I am roughly the same age as Jodie Taylor. Although I experienced none of the childhood brutalities at the hands of immediate family that she suffered, I’d lived my entire life in the redneck, Bible-belt south, as a sixth generation Floridian, and I knew the emotional and psychological burden of maintaining a constant vigilance. It was a time when the careless misuse of a pronoun was enough to raise suspicion, and in many instances was sufficient to meet the burden of proof. I had lived through the time of the Johns’ Committee – Florida’s version of the McCarthy witch hunt for Communists that in Florida, which in 1961 was expanded to include exposing and eliminating homosexuals in government—and that included teachers. In 1962, I was a newly certified American history teacher in Brevard County.
As a teenager, I sat alone many an evening on pilings, watching the sun withdraw beyond St. Joseph Bay, and tried desperately to imagine a future from nothing at all. Everywhere I dared to search there were no stories that promised me a place in the world. The only name I knew was the one I learned in church. But I had always been one to doubt and I did not know a preacher, teacher, or adult I trusted with my secret. I began searching for an alternative to “abomination”. I turned not to the Bible, but the dictionary. I read “abomination—“that which is hateful and shamefully vile.” I was a “that”, not even a real person—and I was not just vile, but shamefully vile.
Hurt and humiliated, I searched for more—anything to refute what I’d learned. I finally discovered the word “homosexual”. I immediately liked the promise of that word—until I read “see mental illness.” That added to mill town north Florida and the isolation that is an outgrowth of fear— you bet I shared Jodie Taylor’s anger and despair. I knew her absolute terror of being discovered, for “homosexuality” was illegal in all fifty states until 1962. It was classified by the American Psychiatric Association as a mental illness until late in 1973 and twenty-three years later it was still a crime in fourteen states. Florida, where I was threatened with expulsion from the university where I studied to become a high school teacher, was among those states. I could have easily lost my teaching certificate and my livelihood.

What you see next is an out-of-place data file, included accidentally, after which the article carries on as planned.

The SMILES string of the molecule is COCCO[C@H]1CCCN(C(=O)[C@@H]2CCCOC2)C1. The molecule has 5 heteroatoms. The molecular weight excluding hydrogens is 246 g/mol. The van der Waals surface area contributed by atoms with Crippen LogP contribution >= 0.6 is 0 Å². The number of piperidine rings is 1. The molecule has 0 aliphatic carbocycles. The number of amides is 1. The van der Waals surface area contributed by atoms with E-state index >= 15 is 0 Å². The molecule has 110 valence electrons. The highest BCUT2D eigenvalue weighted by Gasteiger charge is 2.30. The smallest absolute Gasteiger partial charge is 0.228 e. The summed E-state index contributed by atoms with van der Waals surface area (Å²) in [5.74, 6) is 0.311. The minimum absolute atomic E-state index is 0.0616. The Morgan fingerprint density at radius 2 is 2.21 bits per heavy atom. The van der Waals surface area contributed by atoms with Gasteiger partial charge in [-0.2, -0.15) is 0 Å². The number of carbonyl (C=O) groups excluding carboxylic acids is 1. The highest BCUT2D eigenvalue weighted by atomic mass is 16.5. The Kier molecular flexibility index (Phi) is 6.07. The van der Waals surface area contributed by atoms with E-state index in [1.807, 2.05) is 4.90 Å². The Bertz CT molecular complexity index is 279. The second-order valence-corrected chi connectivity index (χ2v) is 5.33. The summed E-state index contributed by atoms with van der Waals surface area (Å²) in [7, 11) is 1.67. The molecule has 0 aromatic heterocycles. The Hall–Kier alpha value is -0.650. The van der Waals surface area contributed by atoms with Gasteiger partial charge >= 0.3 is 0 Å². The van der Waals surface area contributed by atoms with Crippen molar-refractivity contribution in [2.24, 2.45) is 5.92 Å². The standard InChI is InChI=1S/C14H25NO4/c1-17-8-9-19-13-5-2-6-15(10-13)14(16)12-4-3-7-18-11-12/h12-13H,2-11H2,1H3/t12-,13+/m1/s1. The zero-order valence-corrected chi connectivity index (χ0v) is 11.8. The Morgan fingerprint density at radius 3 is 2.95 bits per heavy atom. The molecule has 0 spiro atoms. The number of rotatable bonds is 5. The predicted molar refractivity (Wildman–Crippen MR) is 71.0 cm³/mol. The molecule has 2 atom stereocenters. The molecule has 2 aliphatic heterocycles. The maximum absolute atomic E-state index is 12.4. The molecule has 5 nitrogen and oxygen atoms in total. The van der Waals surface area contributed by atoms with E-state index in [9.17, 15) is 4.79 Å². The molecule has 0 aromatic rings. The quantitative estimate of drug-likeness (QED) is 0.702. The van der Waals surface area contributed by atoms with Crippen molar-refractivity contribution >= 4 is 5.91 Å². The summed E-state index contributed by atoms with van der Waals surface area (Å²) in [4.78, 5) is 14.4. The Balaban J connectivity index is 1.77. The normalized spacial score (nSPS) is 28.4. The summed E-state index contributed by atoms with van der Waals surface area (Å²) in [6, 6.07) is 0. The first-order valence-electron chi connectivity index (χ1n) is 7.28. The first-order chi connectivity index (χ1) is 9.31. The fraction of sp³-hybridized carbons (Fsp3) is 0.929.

The news of the Stonewall riots, which began in the early hours of June 28, 1969, between police and gay-rights activists outside a gay bar in Greenwich Village section of New York called Stonewall Inn, gave birth to an international gay rights movement. I was twenty-nine years old that year, and the significance of the revolutionary event was slow to penetrate the deep south. It was ten more years before I came out to an ever-widening circle of friends and family. Over the years, that circle grew, and I fully embraced the ongoing struggle to realize full equality for LGBTQ+ under the constitution.
June 1, 2021: In a mockery of Pride Month, Florida’s governor stood before a crowd in Jacksonville on the first day and signed a bill into law that barred transgender student-athletes from competing alongside other women and girls who were assigned female at birth. Although there is no creditable evidence of transgender women and girls gaining an unfair advantage over their fellow athletes. And if that were not enough bigotry to satisfy him and his supporters, he planned a second act for day two of Pride Month.
Using his line-item veto authority over the state’s sprawling $100 billion dollar budget, he nixed from the upcoming fiscal year $150,000 in funding for The LGBT+ Center in Orlando. Funding that would have gone toward mental health and counseling services for Pulse shooting survivors. Additionally, DeSantis vetoed state funding in the amount of $50,000. for the Zebra Coalition. A group with plans to convert a portion of an unused hotel owned by Park Lake Presbyterian Church into housing for homeless LGBTQ+ youth. The Coalition assists young people facing homelessness, bullying, isolation from their families, and physical, sexual and drug abuse with individualized programs to guide them to recovery and stability. To learn more and how you can help go to Orlando LGBTQ+ Center | Mission & Impact | Zebra Coalition (zebrayouth.org).
The struggle is ongoing, and while many of us live with a life-long fatigue, our vigilance must be our driving force as politicians wish to divide us against ourselves.